Aultman College of Nursing and Health Sciences | On Campus

Aultman College of Nursing and Health Sciences—it’s more likely known as Aultman College these days—has greatly enlarged both its identity and its programs in the last decade.

Aultman College of Nursing and Health Sciences—it’s more likely known as Aultman College these days—has greatly enlarged both its identity and its programs in the last decade.

“Most people know us for nursing,” said Deanna Woolf, marketing coordinator at Aultman College. “Last year, we celebrated our 125th anniversary of the founding of the school of nursing. We became Aultman College in 2004 and expanded our offerings. We’re proud of our nursing program, but we have a lot more programs now.”

The history of Aultman College stems from the recognition by its founding institution, Aultman Hospital, of “the need for a qualified and educated staff of health care professionals,” said a history provided online by Aultman.

“In 1892, the Aultman Hospital Training School for Nurses opened in the north end of the hospital,” the history continues. “The only requirement for a student to enter the two-year program was ‘a desire to care for the sick.’ The first class consisted of three students, but only one completed the program. Emma Lupher, who made her own uniform, was awarded her nursing diploma on May 2, 1894 and is recognized as the first Aultman graduate.”

According to the history, the school received approval from the state of Ohio on January 1, 1916, and was called Aultman Hospital School of Nursing.

“Since that time, thousands of nurses have graduated from the diploma program,” said the history records, “and gone on to work in health care settings locally and throughout the world.”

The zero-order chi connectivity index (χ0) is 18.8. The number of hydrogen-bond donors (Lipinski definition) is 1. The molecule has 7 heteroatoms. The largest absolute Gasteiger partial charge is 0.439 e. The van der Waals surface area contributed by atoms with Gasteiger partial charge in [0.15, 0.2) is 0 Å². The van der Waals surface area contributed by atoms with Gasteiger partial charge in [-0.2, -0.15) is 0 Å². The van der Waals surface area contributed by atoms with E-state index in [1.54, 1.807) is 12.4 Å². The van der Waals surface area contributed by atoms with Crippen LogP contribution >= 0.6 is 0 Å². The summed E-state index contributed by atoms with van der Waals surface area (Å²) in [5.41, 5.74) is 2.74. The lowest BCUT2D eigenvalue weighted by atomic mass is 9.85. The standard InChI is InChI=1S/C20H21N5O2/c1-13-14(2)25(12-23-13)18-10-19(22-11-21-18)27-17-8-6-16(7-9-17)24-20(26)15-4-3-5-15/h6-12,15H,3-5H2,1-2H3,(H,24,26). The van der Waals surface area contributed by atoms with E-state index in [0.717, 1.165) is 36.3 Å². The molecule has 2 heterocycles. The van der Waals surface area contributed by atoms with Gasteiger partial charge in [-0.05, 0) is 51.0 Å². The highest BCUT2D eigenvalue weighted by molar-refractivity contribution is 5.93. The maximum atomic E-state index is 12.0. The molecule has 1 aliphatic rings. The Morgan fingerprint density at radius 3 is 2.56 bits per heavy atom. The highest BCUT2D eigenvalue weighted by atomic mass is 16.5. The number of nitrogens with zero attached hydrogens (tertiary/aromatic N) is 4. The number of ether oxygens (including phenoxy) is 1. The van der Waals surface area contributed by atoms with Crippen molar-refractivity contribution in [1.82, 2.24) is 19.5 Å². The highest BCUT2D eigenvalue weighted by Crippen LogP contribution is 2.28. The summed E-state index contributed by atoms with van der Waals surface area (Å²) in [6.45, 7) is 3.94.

Aultman College now offers a bachelor of science degree in nursing, but also education in radiography and health science, as well as social work beginning this fall, Woolf said.

“These other programs still have the connection to health care,” she noted. “There are a lot of social workers in the health care field.”

When studying health science, students can concentrate on health care administration or health education, said Woolf. The latter is not teaching, it’s facilitating health care in an era made complicated by both the rules of federal health programs and the terminology of medicine itself.

“People are needed to work with patients to help them understand the process,” explained Woolf, noting that graduates might work with doctors’ offices and nonprofit organizations. “We’ve all been to a doctor’s office and wondered, ‘What did he just say?’ ”

As might be expected, extracurricular activities at Aultman College are at a minimum. It is located on the campus of Aultman Hospital, where the focus is on health care.

“We’re not like a typical college,” said Woolf. “We don’t have sports teams or bands. But, if you know you want to go into a health field, we’re the place for students to focus on their education. We’re very small here, but we’re small and caring.”

Graduation rates historically have been high at the college, she said. Radiography graduated 100 percent of students in the program in 2017, according to tracking by the school.

Just as important as the graduation rate in the nursing program, perhaps, are statistics concerning the rate at which graduated students pass licensing tests. Woolf noted that 90 percent of Aultman students were able to pass licensing tests to become registered nurses in 2017.

“We’re known for being a tough school. Our programs are rigorous, and we don’t apologize for that,” she said. “Our students are literally taking care of people in life and death situations. When they graduate from here, we want them to be prepared.”

• 394 students

• 228 students from Stark County

• 9.2 average credit hours

• 27 percent full-time

• 73 percent part-time

• 7:1 student-to-faculty ratio

• 27.8 average age

• 89 percent female

• 11 percent male

• $17,000 tuition per year (12-18 credit hours/semester)